The Chronicle

Insurance firms want special restrictio­ns on younger drivers


- By JONATHAN WALKER Political Reporter

NEW rules of the road should ban younger drivers from carrying too many passengers or taking to the roads late at night, according to insurance firms.

They have written to MPs calling for a change in the law.

The call came from the Associatio­n of British Insurers, in a submission to the House of Commons Transport Committee. The Committee, including Easington MP Graeme Morris, is investigat­ing measures that could be taken to reduce the relatively high collision rates among young and novice drivers .

Young drivers aged between 17-24 account for 7% of full driving licence holders in England, Scotland and Wales, but were involved in 16% of fatal and serious accidents in 2018. However, the number of young car driver fatalities on Britain’s roads is falling and 99 drivers aged 17 to 24 were killed in 2018, down from 158 in 2010 and 448 in 1990.

In a written submission to the inquiry, the Associatio­n said: “We have consistent­ly argued that unless significan­t reforms are made, the poor safety record of young drivers will continue.”

They are calling for the introducti­on of what’s called a graduated driver licensing system. It would mean that newly-qualified drivers receive a probationa­ry licence before eventually moving on to a full licence.

There would be a limit on the number of passengers that newly-qualified drivers would be allowed to carry. Research by the American Automobile Associatio­n Foundation has found that the fatality risks to 16- or 17-year-old drivers increased by 44% when carrying one passenger; doubled when carrying two passengers; and quadrupled when carrying three or more passengers.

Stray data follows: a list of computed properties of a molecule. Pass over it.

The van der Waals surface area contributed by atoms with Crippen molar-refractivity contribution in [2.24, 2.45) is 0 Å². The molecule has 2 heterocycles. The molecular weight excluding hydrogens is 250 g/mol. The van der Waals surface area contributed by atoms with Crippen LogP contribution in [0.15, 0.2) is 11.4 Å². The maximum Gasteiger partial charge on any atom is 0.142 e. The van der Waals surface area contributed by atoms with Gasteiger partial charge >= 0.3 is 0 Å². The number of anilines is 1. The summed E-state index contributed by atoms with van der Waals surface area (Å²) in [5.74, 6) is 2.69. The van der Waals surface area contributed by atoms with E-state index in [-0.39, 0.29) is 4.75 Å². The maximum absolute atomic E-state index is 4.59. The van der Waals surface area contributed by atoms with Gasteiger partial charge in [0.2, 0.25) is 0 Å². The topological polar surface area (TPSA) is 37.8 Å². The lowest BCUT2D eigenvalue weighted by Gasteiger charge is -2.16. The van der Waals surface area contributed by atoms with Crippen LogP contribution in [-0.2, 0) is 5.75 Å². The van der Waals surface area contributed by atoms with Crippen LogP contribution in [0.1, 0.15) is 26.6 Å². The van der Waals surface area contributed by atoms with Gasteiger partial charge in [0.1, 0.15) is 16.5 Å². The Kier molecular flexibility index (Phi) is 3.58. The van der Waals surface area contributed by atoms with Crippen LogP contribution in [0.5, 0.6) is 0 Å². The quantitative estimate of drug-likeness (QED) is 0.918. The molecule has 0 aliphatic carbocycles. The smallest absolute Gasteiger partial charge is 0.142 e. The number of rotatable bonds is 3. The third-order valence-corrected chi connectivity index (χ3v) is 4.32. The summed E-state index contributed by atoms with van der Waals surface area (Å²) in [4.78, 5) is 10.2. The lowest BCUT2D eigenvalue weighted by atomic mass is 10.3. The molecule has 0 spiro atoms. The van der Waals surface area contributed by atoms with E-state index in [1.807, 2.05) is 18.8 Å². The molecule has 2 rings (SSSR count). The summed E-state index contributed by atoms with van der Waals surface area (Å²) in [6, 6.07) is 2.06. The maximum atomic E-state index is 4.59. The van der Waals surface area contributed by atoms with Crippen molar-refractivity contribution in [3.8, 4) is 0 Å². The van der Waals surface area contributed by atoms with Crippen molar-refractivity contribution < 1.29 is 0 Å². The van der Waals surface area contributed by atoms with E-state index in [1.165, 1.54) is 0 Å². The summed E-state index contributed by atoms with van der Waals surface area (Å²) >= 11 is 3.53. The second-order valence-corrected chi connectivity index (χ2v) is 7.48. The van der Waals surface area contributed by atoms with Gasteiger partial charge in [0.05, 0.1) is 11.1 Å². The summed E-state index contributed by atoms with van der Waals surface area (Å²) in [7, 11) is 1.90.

They would also be barred from driving between 11pm and 4am. Research has shown that late night driving increases the crash risk among young drivers for a variety of reasons, including driver fatigue and lack of driving experience.

The restrictio­ns would be in place for six months after passing a test.

At the same time, the Associatio­n is calling for a tough drink driving limit lowering the alcohol limit to 20mg of alcohol per 100ml of blood (from the current 80mg, and 50mg in Scotland), for a two-year intermedia­te phase following the first six months of driving. In practice, this would ban people from driving after consuming any alcoholic drink.

It’s also calling for the learning period to last for at least 12 months for every driver, to end the temptation to rush to take the driving test as quickly as possible. As part of this, young people would be allowed to start taking lessons six months before their 17th birthday.

The Associatio­n said: “As the internatio­nal evidence and above research shows, a minimum supervised learning period is a key component of the most effective graduated driver licencing schemes. The Associatio­n of British Insurers supports a 12-month minimum learning period as this allows the learner to experience driving conditions associated with a wide variety of road and traffic conditions, including driving in adverse weather conditions and low light conditions. By gaining a wider driving experience, the driver will be better prepared for solo driving after passing the test.”

Road breakdown body the AA expressed some scepticism about the idea of a graduated driver licensing system, in its own submission to the inquiry.

It said: “Some forms of introducin­g graduated training work well but there are concerns about some overly-restrictiv­e schemes. For example, curfews and passenger limits are difficult for an already stretch police force to enforce. If a solution such as this were to be implemente­d then a facility for exemptions would need to be created, managed and maintained. Without this, this type of restrictio­n may well take away the point of being able to drive for many young people (ie. those doing shift work or giving lifts to siblings).

We would support a minimum learning period (supported by a logbook), and mandatory lessons to cover different types of driving (ie. motorway/ rural/night).”

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